The Role of Prostaglandin E2/EP4 Prostanoid Receptor Signaling in Colorectal Carcinogenesis

Persistent Link:
http://hdl.handle.net/10150/195443
Title:
The Role of Prostaglandin E2/EP4 Prostanoid Receptor Signaling in Colorectal Carcinogenesis
Author:
Chandramouli, Anupama
Issue Date:
2009
Publisher:
The University of Arizona.
Rights:
Copyright © is held by the author. Digital access to this material is made possible by the University Libraries, University of Arizona. Further transmission, reproduction or presentation (such as public display or performance) of protected items is prohibited except with permission of the author.
Abstract:
Colorectal cancer, among other tumors, is characterized by elevated levels of prostaglandins due to the up-regulation of cyclooxygenase -2 (COX-2), a key enzyme in the eicosanoid biosynthesis pathway. Prostaglandin E2 (PGE2) is an important prostaglandin that exerts its biological function via four transmembrane G protein coupled receptors (EP1-4), among which the EP4 receptor is the most important. The relevance of EP4 receptor to the carcinogenic process and the consequences of its interaction with PGE2 were explored in this dissertation.Despite the importance of the EP4 receptor in colon carcinogenesis, studies looking at the receptor expression during cancer progression have not been extensive. One study showed that the protein levels of EP4 receptor were elevated in colon cancer whereas another study indicated that mRNA levels were decreased in tumor compared to normal. We expanded these observations and now report that the elevated protein levels of EP4 receptor in cancer are due to increased translation of proteins.In addition, we identified S100P as a novel downstream target of the PGE2/EP4 receptor signaling pathway. S100P has been previously implicated in a number of gastro-intestinal cancers such as pancreatic, gastric and colon cancers. However, its regulation via the PGE2/EP4 receptor signaling pathway has never been investigated. Here, we show that PGE2 via the EP4 receptor signaling leads to the transcriptional activation of S100P and that this activation happens exclusively in the presence of CREB. In summary, this dissertation brings to light novel therapeutic targets which could be used as potential markers to stratify colon cancer patients as well as avenues for clinical intervention for the management of colon carcinogenesis.
Type:
text; Electronic Dissertation
Keywords:
Colorectal Cancer; CREB; Cyclooxygenase 2; EP4 prostanoid receptor; Prostaglandin E2; S100P
Degree Name:
Ph.D.
Degree Level:
doctoral
Degree Program:
Cancer Biology; Graduate College
Degree Grantor:
University of Arizona
Committee Chair:
Nelson, Mark A.

Full metadata record

DC FieldValue Language
dc.language.isoENen_US
dc.titleThe Role of Prostaglandin E2/EP4 Prostanoid Receptor Signaling in Colorectal Carcinogenesisen_US
dc.creatorChandramouli, Anupamaen_US
dc.contributor.authorChandramouli, Anupamaen_US
dc.date.issued2009en_US
dc.publisherThe University of Arizona.en_US
dc.rightsCopyright © is held by the author. Digital access to this material is made possible by the University Libraries, University of Arizona. Further transmission, reproduction or presentation (such as public display or performance) of protected items is prohibited except with permission of the author.en_US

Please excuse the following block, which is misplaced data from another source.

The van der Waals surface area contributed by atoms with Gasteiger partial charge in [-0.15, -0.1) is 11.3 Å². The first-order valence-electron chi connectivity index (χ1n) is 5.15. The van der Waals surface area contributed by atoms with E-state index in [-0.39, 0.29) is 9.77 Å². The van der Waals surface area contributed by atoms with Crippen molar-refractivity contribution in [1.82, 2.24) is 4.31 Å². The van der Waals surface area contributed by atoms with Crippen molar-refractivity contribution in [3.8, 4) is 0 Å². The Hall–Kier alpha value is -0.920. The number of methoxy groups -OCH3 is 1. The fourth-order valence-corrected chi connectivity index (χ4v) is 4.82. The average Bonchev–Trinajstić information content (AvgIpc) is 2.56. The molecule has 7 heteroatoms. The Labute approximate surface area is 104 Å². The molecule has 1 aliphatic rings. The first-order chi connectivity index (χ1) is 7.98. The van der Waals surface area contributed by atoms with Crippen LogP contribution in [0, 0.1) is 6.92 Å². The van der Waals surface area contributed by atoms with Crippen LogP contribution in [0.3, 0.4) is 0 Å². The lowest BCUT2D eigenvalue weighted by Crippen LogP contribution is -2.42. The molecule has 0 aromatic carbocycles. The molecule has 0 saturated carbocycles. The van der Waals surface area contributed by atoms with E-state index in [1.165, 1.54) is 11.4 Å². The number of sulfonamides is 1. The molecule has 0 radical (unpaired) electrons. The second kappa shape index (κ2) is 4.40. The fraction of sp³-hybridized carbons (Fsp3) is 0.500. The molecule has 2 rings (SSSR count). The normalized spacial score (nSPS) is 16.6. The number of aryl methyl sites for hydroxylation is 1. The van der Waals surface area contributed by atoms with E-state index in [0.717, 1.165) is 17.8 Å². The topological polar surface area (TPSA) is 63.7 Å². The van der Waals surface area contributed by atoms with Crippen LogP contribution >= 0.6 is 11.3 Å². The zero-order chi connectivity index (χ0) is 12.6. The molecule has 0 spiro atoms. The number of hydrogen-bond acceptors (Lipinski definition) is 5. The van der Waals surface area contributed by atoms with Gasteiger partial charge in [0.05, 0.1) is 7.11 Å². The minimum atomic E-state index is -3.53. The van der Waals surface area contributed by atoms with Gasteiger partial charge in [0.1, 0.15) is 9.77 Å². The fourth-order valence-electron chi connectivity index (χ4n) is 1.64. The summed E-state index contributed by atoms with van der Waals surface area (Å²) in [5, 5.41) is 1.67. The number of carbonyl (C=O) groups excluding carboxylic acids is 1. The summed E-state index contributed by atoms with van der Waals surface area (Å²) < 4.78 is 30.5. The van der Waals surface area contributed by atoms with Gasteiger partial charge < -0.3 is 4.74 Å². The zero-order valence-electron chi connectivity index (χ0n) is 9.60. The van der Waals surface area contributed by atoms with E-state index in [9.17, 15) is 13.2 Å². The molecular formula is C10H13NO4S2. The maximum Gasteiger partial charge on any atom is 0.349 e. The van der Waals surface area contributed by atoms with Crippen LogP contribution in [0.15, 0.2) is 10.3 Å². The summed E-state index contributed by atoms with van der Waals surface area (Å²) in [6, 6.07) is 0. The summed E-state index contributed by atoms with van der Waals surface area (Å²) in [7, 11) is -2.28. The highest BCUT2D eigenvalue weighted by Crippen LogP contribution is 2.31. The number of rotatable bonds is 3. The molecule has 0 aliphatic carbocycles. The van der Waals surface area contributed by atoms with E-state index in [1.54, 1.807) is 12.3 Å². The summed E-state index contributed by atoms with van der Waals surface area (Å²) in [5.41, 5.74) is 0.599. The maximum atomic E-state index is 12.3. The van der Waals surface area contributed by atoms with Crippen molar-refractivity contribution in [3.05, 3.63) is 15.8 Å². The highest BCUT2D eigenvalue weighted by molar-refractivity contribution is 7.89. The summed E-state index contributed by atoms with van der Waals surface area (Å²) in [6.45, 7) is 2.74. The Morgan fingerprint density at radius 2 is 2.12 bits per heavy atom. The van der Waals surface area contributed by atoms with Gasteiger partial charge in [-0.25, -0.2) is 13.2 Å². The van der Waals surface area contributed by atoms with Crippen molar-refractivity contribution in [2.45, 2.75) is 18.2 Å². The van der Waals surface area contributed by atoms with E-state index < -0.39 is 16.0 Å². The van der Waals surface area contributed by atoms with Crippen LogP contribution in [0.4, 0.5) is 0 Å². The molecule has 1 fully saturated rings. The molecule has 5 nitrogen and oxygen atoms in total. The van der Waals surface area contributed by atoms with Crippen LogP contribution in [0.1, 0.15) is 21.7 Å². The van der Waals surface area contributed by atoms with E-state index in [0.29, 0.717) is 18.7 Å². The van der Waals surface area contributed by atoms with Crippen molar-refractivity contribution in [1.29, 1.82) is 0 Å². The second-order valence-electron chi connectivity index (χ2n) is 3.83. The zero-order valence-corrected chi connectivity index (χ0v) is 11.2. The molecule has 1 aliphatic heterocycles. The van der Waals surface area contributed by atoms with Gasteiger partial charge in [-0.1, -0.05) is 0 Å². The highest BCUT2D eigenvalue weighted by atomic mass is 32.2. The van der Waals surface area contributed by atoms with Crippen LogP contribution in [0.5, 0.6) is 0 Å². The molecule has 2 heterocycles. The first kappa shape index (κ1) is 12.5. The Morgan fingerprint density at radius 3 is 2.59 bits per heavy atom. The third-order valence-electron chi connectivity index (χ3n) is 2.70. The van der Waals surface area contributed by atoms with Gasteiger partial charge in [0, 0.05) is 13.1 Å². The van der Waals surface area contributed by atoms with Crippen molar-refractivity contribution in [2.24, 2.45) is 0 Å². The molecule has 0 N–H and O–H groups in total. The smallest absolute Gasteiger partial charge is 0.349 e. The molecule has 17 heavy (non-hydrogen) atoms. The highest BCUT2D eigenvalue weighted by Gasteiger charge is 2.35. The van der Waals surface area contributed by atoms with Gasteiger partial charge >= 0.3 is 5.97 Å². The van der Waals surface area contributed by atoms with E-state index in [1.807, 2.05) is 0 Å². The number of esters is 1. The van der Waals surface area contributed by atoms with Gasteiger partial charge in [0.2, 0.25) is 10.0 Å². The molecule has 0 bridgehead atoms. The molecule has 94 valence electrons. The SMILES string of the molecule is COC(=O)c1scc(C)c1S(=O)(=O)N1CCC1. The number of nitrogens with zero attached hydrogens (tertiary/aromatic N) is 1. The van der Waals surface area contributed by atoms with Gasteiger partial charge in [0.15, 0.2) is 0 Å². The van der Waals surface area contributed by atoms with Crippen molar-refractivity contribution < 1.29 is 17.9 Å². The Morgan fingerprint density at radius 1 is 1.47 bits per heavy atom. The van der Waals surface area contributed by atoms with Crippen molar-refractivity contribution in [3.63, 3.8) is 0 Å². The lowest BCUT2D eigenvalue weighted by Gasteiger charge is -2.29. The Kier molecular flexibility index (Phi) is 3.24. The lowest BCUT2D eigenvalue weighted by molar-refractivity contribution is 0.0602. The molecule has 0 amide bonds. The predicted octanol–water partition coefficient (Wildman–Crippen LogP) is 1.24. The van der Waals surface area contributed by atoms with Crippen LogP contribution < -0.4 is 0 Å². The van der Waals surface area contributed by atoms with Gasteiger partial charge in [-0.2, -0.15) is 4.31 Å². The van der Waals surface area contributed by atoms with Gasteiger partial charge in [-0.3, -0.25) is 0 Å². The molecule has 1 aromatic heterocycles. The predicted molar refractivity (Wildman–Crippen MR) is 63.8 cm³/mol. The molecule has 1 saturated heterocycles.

dc.description.abstractColorectal cancer, among other tumors, is characterized by elevated levels of prostaglandins due to the up-regulation of cyclooxygenase -2 (COX-2), a key enzyme in the eicosanoid biosynthesis pathway. Prostaglandin E2 (PGE2) is an important prostaglandin that exerts its biological function via four transmembrane G protein coupled receptors (EP1-4), among which the EP4 receptor is the most important. The relevance of EP4 receptor to the carcinogenic process and the consequences of its interaction with PGE2 were explored in this dissertation.Despite the importance of the EP4 receptor in colon carcinogenesis, studies looking at the receptor expression during cancer progression have not been extensive. One study showed that the protein levels of EP4 receptor were elevated in colon cancer whereas another study indicated that mRNA levels were decreased in tumor compared to normal. We expanded these observations and now report that the elevated protein levels of EP4 receptor in cancer are due to increased translation of proteins.In addition, we identified S100P as a novel downstream target of the PGE2/EP4 receptor signaling pathway. S100P has been previously implicated in a number of gastro-intestinal cancers such as pancreatic, gastric and colon cancers. However, its regulation via the PGE2/EP4 receptor signaling pathway has never been investigated. Here, we show that PGE2 via the EP4 receptor signaling leads to the transcriptional activation of S100P and that this activation happens exclusively in the presence of CREB. In summary, this dissertation brings to light novel therapeutic targets which could be used as potential markers to stratify colon cancer patients as well as avenues for clinical intervention for the management of colon carcinogenesis.en_US
dc.typetexten_US
dc.typeElectronic Dissertationen_US
dc.subjectColorectal Canceren_US
dc.subjectCREBen_US
dc.subjectCyclooxygenase 2en_US
dc.subjectEP4 prostanoid receptoren_US
dc.subjectProstaglandin E2en_US
dc.subjectS100Pen_US
thesis.degree.namePh.D.en_US
thesis.degree.leveldoctoralen_US
thesis.degree.disciplineCancer Biologyen_US
thesis.degree.disciplineGraduate Collegeen_US
thesis.degree.grantorUniversity of Arizonaen_US
dc.contributor.chairNelson, Mark A.en_US
dc.contributor.committeememberMartinez, Jesse D.en_US
dc.contributor.committeememberBriehl, Margaret M.en_US
dc.contributor.committeememberBowden, Timothy G.en_US
dc.contributor.committeememberGerner, Eugene W.en_US
dc.identifier.proquest10500en_US
dc.identifier.oclc659752213en_US
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